Trump tax plan leaves 401(k) savings — but high earners benefit most
Republicans decided not to limit pre-tax 401(k) savings
in the new GOP tax plan.
Retirement savings may be protected, but not enough
Americans take advantage of the tax savings.
Tax savings from Trump’s tax plan wouldn’t be huge, but
taxpayers could use the extra take-home pay to
increase retirement savings rates.
Your 401(k) is
safe. For now.
The 429-page GOP tax plan, the
Cuts and Jobs Act” revealed on Thursday, left Americans’
401(k) savings untouched.
Republicans were reportedly considering capping annual 401(k)
contributions at $2,400 on a pre-tax basis, much lower than
the current maximum contribution of $18,000 for 2017,
and $18,500 for 2018.
Many deductions could be eliminated under the detailed plan, but
retirement savings will still be deductible. Americans will still
be able to reduce their take-home pay by as much as $18,500 in
2018 by making contributions to a pre-tax 401(k) plan.
High-earners are most likely to take advantage of pre-tax
retirement savings, according to a recent report from
Vanguard. Nearly one-third of those who earn over $100,000
annually maxed out their 401(k) last year, compared to 4% of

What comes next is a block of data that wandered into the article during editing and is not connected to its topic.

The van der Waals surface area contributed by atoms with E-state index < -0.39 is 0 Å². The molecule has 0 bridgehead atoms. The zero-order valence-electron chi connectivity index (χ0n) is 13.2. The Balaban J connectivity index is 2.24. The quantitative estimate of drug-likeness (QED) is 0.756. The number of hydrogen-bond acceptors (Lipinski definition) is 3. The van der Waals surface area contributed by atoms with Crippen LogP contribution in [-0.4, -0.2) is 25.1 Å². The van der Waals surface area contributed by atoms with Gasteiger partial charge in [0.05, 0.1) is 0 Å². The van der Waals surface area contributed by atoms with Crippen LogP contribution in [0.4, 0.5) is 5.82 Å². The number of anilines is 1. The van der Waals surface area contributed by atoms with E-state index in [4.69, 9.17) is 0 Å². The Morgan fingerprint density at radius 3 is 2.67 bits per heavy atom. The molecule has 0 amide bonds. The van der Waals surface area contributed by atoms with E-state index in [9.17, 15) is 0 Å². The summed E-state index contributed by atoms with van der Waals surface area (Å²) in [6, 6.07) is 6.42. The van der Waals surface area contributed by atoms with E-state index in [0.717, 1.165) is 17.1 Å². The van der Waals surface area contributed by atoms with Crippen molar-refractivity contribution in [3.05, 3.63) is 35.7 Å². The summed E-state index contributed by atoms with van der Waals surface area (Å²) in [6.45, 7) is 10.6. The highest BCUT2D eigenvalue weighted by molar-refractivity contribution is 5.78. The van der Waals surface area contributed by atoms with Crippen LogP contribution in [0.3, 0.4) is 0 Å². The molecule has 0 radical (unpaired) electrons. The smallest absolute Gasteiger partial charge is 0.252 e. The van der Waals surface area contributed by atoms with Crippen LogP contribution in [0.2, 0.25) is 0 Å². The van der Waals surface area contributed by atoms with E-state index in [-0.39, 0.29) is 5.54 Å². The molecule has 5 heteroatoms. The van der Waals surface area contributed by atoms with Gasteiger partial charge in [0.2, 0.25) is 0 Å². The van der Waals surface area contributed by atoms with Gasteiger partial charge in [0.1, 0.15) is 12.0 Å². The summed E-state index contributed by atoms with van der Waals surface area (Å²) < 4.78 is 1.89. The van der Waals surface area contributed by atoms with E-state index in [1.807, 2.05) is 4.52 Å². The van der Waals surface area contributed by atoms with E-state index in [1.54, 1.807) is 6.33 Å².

Americans who earn between $50,000 and $75,000 a year.
Tax savings could be funneled into greater retirement savings.
Take-home pay will
likely increase modestly for many Americans if the new tax plan
Americans currently put away an average of 3.5% of their income, after taxes and
expenses, according to July data from the US Bureau of Economic
Analysis. Saving more for retirement, especially now that
401(k) tax savings will likely remain in place, could make a big
difference in future financial security.
Among those who are currently saving for retirement, older
Americans tend to put away more than younger Americans. The
Vanguard report found the following average retirement savings
rates, broken down by age:
- Under 25: 3.9%
- 25 to 34: 5.3%
- 35 to 44: 5.9%
- 45 to 54: 6.6%
- 55 to 64: 7.8%
- 65 and older: 8.3%
That’s better than nothing, but it’s still shy of the
expert-recommended 10% or 15% each month. Talk of tax reform is a
good reminder to take a close look at what you’re saving
today, and if possible, direct more money to your 401(k),
IRA, emergency fund — or all of the above.
If you need motivation to kick your goals into gear, check out
Fidelity’s recommended retirement
savings benchmarks in the chart below.
Mike Nudelman/Business Insider
Keep in mind, these are just guidelines. If you’re behind on
retirement, you can always take steps today or in the future
to catch up as much as possible.